10. Standard memberKellyJay
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    26 Nov '14 13:00
    Originally posted by sonhouse
    Why would there be a judgement day when a god would have known when the universe and Earth was created, who would be naughty and who would be nice, this deity would have known that from day 1.

    So why would there be a NEED for a judgement day? Or ANY of the tests put up in the bible. Like poor old Abe asked to off his own son Isaac.

    A god would have k ...[text shortened]... at old Abe would have gone through with it. So why the test when it knew beforehand the outcome.
    So you think God should condemn people who never did right or wrong
    before they act to save time? The point of free will is that there is free will,
    and you choose! You don't get the freedom to do right if you will, if you are
    not also given the same ability to do wrong.

    So what God ends up with at the end after judgment day He knows, I do
    not. I just bet it is something that could not have occurred any other way.
  11. Standard memberDeepThought
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    26 Nov '14 15:41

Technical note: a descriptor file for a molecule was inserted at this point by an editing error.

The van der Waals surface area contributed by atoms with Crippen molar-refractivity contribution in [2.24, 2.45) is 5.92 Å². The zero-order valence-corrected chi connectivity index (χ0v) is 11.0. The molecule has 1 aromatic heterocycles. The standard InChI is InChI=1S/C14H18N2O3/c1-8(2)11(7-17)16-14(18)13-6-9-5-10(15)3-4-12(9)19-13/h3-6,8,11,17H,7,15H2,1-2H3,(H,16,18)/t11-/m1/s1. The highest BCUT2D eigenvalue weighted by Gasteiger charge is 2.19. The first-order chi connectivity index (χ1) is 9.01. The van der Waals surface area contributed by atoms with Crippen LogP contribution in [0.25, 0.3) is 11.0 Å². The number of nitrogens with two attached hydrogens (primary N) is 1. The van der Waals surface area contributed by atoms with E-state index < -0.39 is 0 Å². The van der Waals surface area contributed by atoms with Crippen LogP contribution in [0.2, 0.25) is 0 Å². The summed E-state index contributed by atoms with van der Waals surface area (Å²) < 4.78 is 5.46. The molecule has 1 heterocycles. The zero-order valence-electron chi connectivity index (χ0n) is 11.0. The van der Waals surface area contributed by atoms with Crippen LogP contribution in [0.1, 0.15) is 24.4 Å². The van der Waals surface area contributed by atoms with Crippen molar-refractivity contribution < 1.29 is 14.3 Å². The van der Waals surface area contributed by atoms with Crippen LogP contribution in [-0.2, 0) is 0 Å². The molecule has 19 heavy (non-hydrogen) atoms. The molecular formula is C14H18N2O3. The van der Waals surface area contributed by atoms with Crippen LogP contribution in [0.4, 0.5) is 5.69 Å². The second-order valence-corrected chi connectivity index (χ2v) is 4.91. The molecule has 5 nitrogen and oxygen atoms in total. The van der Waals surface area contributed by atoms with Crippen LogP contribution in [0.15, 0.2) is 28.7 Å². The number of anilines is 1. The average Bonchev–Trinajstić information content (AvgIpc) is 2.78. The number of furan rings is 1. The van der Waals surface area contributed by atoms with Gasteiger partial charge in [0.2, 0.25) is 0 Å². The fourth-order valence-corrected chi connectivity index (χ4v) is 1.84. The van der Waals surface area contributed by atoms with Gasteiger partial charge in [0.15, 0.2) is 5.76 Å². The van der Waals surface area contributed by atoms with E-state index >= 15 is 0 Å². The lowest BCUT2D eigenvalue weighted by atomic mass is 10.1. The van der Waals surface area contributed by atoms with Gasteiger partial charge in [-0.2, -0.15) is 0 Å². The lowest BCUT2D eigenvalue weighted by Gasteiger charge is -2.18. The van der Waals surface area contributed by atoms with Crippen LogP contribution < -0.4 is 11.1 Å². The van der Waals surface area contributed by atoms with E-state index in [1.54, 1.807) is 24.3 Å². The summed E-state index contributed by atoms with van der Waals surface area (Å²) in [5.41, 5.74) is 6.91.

Originally posted by KellyJay
    So you think God should condemn people who never did right or wrong
    before they act to save time? The point of free will is that there is free will,
    and you choose! You don't get the freedom to do right if you will, if you are
    not also given the same ability to do wrong.

    So what God ends up with at the end after judgment day He knows, I do
    not. I just bet it is something that could not have occurred any other way.
    Hi Kelly, the argument is that omniscience is incompatible with the notion of free will. God can predict all possible worlds given the initial conditions, what is more God knows what the actual world among all possible worlds will be at any time. If God was able to predict what I'd write in this post with 100% accuracy and precision I don't really have any choice in writing it, as it has already been thought by God and is therefore inevitable.

    Assuming you aren't willing to sacrifice omniscience there are a number of possible counter arguments. One is that predestination does not stop us from being responsible for our actions, which is what they go for in the Westminster Confession of Faith. The one I'd favour if I were a believer is that God can be omniscient if he wants but chooses not to predict the actual world among all possible ones so as to leave us with free will. After all omnipotence must include the power and self-control not to exercise omnipotence.
  12. Donationbbarr